"Now after John was arrested, Jesus came to Galilee, proclaiming the good news of God, and saying, '"The time is fulfilled, and the kingdom of God has come near; repent, and believe in the good news.'" (Mk. 1:14-15)
Here is a north star for our ministry, then. Our eyes must be kept upon the mission -- who is our King. Jesus, the LORD, is our goal; he is our message and mission. And we accomplish his message and mission -- this working toward King and Kingdom -- through the proclamation and royal announcement with our lives and our mouths that there is indeed a new King of the world. That Jesus is kurios -- LORD -- and Caesar isn't. That Jesus is kurios -- LORD -- and the powers of darkness and hate and greed and disease and finally death are defeated. 

This proclamation and announcement, therefore, includes our actions to behave justly, to relieve suffering, to care for the dying, to identify with the poor, to proclaim salvation, all in the name of the Jewish Messiah -- crucified, slain, raised and still at work in the world through powerful the Holy Spirit. 

Like the King himself, nothing must divert us from task; nothing must divide us from the caring community that Jesus created, this new humanity that displays the results of Jesus' LORDship work -- unity. Unity in spite of and in confrontation with a fallen and fractured world at war with itself. 

We must not be sidetracked with our own fame and resume. We must not focus on our own kingdoms and glory. We must, instead, offer our time, our talents, our money and even our lives if necessary to the proclamation of this message: That the most wonderful thing has happened... 

I would submit that the only way we can ever hope to faithfully accomplish our part of the Kingdom task is to pattern ourselves after the Jesus, especially molding our hearts and actions after his prayer practice. 

What is before us in this text cannot be overemphasized. Jesus, feeling the pressure of ministry and the strain of his calling, turns to prayer. Prayer renews his spirit and emboldens his determination. We do not know, but perhaps Jesus is fighting some unrecorded internal spiritual battle, and like before is again driven to a lonely place as happened during his temptation sojourn. Whatever the reason, clearly, Jesus feels the spiritual-tug to spend time with the Father and to reconnect with his calling. For, after the prayer-time, he says to Peter --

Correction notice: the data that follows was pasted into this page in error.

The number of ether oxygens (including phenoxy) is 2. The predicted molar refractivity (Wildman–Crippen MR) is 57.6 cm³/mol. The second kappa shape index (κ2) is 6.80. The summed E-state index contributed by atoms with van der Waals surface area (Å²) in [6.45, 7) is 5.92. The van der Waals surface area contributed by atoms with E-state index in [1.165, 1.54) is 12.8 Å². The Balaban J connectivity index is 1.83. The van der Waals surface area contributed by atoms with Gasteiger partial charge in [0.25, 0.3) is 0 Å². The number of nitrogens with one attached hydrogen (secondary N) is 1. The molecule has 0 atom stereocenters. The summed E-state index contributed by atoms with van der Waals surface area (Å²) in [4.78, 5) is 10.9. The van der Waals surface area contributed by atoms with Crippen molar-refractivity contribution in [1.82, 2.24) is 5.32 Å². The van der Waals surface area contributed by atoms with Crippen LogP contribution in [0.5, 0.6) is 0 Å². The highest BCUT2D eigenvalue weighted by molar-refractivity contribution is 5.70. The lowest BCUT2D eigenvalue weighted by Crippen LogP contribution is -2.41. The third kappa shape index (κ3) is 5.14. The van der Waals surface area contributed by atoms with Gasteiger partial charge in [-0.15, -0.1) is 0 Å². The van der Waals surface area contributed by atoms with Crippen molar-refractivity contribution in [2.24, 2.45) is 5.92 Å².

"Let us go on to the nearby villages that I may preach there also. For this purpose have I come." So he went into their synagogues, preaching and driving out demons throughout the whole of Galilee."
Brothers and Sister, if Jesus felt the need to pray, how much more must we take prayer as our primary action. We must pray in secret; we must pray in community. We must pray when it is convenient and when it is not. We must pray when we feel like it and when we do not. 

Prayer is the doorway to the Spirit's presence and power for ministry. Prayer connects the believer with the One, True and Living GOD. Prayer sustains us during the weary onslaught of the human condition that would tear us away from the mission of caring and loving the world. 

Finally, prayer shows us whether we believe in GOD for our work, or only ourselves. If we pray, there is a bedrock theism to our calling and understanding that this world and this work began with the Almighty and that it will end there as well. If we do not pray it betrays a human-centered ministry that begins and ends with us. Know this, Jesus did not depend upon himself and his own strength to accomplish his mission and ministry, but instead, daily, relied upon the Father for power, for direction and for an inward spiritual vitality. It must work the same for us.